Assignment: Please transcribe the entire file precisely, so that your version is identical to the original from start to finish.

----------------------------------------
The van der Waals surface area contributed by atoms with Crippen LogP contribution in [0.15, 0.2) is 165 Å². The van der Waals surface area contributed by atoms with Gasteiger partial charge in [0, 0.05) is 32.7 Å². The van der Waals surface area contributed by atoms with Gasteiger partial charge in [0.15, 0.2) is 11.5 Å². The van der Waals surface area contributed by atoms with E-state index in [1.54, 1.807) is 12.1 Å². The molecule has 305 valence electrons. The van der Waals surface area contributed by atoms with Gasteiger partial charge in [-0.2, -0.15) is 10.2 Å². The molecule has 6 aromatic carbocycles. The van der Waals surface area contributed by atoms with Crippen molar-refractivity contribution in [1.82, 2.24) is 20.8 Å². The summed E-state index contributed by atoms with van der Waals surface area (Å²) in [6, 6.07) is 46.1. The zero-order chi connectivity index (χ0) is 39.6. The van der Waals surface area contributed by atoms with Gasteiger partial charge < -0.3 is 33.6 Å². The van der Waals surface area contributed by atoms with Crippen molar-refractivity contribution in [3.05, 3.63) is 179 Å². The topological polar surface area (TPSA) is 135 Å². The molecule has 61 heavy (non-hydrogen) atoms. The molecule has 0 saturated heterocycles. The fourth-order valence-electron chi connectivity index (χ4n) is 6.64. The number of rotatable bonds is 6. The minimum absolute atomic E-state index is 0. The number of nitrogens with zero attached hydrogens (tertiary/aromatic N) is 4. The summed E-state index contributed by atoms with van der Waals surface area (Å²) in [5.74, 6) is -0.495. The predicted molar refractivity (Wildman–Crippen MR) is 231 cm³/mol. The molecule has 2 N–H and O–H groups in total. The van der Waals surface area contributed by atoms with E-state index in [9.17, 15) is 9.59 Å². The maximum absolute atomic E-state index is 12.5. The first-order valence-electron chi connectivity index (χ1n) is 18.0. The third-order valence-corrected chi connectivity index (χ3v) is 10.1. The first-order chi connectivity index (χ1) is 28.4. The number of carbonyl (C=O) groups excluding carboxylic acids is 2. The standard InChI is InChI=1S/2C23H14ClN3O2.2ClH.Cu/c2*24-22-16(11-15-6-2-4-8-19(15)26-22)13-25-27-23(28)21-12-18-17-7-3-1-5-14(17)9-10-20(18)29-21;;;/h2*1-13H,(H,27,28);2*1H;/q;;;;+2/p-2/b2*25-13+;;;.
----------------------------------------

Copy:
The van der Waals surface area contributed by atoms with Crippen LogP contribution in [0.15, 0.2) is 165 Å². The van der Waals surface area contributed by atoms with Gasteiger partial charge in [0, 0.05) is 32.7 Å². The van der Waals surface area contributed by atoms with Gasteiger partial charge in [0.15, 0.2) is 11.5 Å². The van der Waals surface area contributed by atoms with E-state index in [1.54, 1.807) is 12.1 Å². The molecule has 305 valence electrons. The van der Waals surface area contributed by atoms with Gasteiger partial charge in [-0.2, -0.15) is 10.2 Å². The molecule has 6 aromatic carbocycles. The van der Waals surface area contributed by atoms with Crippen molar-refractivity contribution in [1.82, 2.24) is 20.8 Å². The summed E-state index contributed by atoms with van der Waals surface area (Å²) in [6, 6.07) is 46.1. The zero-order chi connectivity index (χ0) is 39.6. The van der Waals surface area contributed by atoms with Gasteiger partial charge < -0.3 is 33.6 Å². The van der Waals surface area contributed by atoms with Crippen molar-refractivity contribution in [3.05, 3.63) is 179 Å². The topological polar surface area (TPSA) is 135 Å². The molecule has 61 heavy (non-hydrogen) atoms. The molecule has 0 saturated heterocycles. The fourth-order valence-electron chi connectivity index (χ4n) is 6.64. The number of rotatable bonds is 6. The minimum absolute atomic E-state index is 0. The number of nitrogens with zero attached hydrogens (tertiary/aromatic N) is 4. The summed E-state index contributed by atoms with van der Waals surface area (Å²) in [5.74, 6) is -0.495. The predicted molar refractivity (Wildman–Crippen MR) is 231 cm³/mol. The molecule has 2 N–H and O–H groups in total. The van der Waals surface area contributed by atoms with E-state index in [9.17, 15) is 9.59 Å². The maximum absolute atomic E-state index is 12.5. The first-order valence-electron chi connectivity index (χ1n) is 18.0. The third-order valence-corrected chi connectivity index (χ3v) is 10.1. The first-order chi connectivity index (χ1) is 28.4. The number of carbonyl (C=O) groups excluding carboxylic acids is 2. The standard InChI is InChI=1S/2C23H14ClN3O2.2ClH.Cu/c2*24-22-16(11-15-6-2-4-8-19(15)26-22)13-25-27-23(28)21-12-18-17-7-3-1-5-14(17)9-10-20(18)29-21;;;/h2*1-13H,(H,27,28);2*1H;/q;;;;+2/p-2/b2*25-13+;;;.